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The Open Source Answer to Microsoft InfoCard

It's a familiar equation. For every Microsoft technology, there is an open source answer to counter it.

Earlier this week, IBM, Novell, startup Parity Communications and Harvard's Internet research group unveiled an effort to let Net users manage and manipulate their personal identity information online.

Project Higgins is a framework that will let computer users and businesses integrate identity, profile and relationship information across disparate systems, such as Windows, Linux and other environments.

IBM, Novell and Parity are contributing code to the project, which was started at Eclipse as a collaboration led by SocialPhysics.org at Harvard's Berkman Center and is designed to communicate with Web services protocols.

Higgins comes at a time when computer users are clamoring for more control over the way their personal information, anything from credit card numbers and Social Security numbers to medical records and bank accounts, is used on the Web.

Higgins is the open source sector's answer to Microsoft's InfoCard identity management technology for letting users control their own information within Windows-based systems.

Forrester Research analyst Michael Gavin called Higgins an interesting answer to InfoCard, backed by solid technologists.

But in a way, Higgins participants face a tougher challenge in getting the software to work with all operating systems and environments, as opposed to InfoCard's Windows focus, Gavin said.

"In a sense, it's also looking at a bigger problem, which in some ways makes it more challenging for them," Gavin said. "There are tough problems to solve here. And it's easier to solve those problems while you're in a more constrained environment like Microsoft."

Gavin also wondered how many people want to bother managing this information when they don't even make sure their PCs have the most current firewall, antivirus and antispam technologies.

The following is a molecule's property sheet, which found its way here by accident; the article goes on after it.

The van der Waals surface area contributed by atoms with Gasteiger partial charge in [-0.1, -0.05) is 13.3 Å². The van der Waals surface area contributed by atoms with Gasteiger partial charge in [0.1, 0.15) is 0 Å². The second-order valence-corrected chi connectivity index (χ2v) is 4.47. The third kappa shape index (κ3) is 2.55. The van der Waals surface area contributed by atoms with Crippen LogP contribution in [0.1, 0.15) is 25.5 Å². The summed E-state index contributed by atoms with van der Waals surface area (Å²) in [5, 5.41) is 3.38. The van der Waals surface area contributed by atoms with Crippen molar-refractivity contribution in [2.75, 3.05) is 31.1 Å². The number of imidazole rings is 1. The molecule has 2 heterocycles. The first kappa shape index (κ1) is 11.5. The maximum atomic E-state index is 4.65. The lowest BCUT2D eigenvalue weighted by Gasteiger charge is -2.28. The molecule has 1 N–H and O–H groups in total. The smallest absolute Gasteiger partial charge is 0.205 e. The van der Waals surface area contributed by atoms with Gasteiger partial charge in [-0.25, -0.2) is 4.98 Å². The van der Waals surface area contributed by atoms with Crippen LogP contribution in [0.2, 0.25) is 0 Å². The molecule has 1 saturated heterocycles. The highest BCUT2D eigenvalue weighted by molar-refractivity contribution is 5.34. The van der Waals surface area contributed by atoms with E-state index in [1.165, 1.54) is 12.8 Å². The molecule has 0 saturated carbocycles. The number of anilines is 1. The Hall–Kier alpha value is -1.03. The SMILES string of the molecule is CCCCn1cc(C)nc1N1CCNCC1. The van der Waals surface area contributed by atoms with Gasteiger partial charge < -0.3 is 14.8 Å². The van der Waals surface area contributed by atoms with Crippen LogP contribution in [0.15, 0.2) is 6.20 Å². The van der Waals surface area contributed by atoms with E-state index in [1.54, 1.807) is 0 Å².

"What's the incentive now? People are upset that their information is being shared with people they wouldn't share it with and it's being exposed to criminals and ID thefts," Gavin said.

"It's like an electronic wallet. People are going to have to match all of their different identities, credit cards, Social Security, medical information. People are going to have to be educated and take accountability for that info and make sure that it's configured right."

Another challenge is that Microsoft is far ahead of Higgins with its InfoCard technology. It could be a matter of whoever crosses the finish line first with a workable product that consumers and businesses will choose.

However, Gavin acknowledged that some people won't want to be locked into Microsoft, which could make Higgins their choice.

In the early going, Higgins has won the approval of some privacy watchdogs, such as the Electronic Frontier Foundation.

"I hate to pigeon-hole EFF, but really, there's only one thing we would ever think of, and that is "YAY," said EFF Technology Manager Chris Palmer about Higgins. "Giving users power is what EFF is all about."

Despite the new competition, Microsoft was similarly supportive, if less enthusiastic, than Palmer. Microsoft was invited but would not say if it planned to join Higgins.

"We welcome efforts by other vendors to participate in the open identity metasystem to provide users with a safer, more secure online experience," a Microsoft spokesperson said in a statement.

The spokesperson pointed out that InfoCard uses industry-standard Web services protocols for all communications to allow for broad interoperability.

While IBM officials admit that Higgins is an alternative to "proprietary architecture" -- meaning Microsoft -- they claim Higgins is more than that.

Raj Nagaratnum, chief identity architect at IBM, said Higgins is an example of a new evolution of the Internet, granting users more control over their information online instead of leaving it up to businesses to patrol.

He said this type of "user-centric" identity management should evolve into a new trend in Internet commerce.

"It used to be information sharing, then we started doing online transactions. It's now moving to collaborative computing and social networking," Nagaratnum said, pointing to the pervasiveness of wikis, blogs and social networking sites like LinkedIn.

The engineer said IBM plans to support Higgins with additions to its commercial Tivoli identity management software next year.

Burton Group analyst Mike Neuenschwander said IBM wanted to do something in this space and realized that InfoCard was not going to be a platform on which they could build.

"For one, they don't have access to the code," Neuenschwander said. "It's also very Windows-oriented. They looked around and decided Higgins was a decent place to land."

He also said doing it open source could make it easier to clear with privacy watchdogs, such as the EFF.

"It lets them come across as not trying to hide anything," the analyst said. "Open source was the place where IBM could take this where they wanted."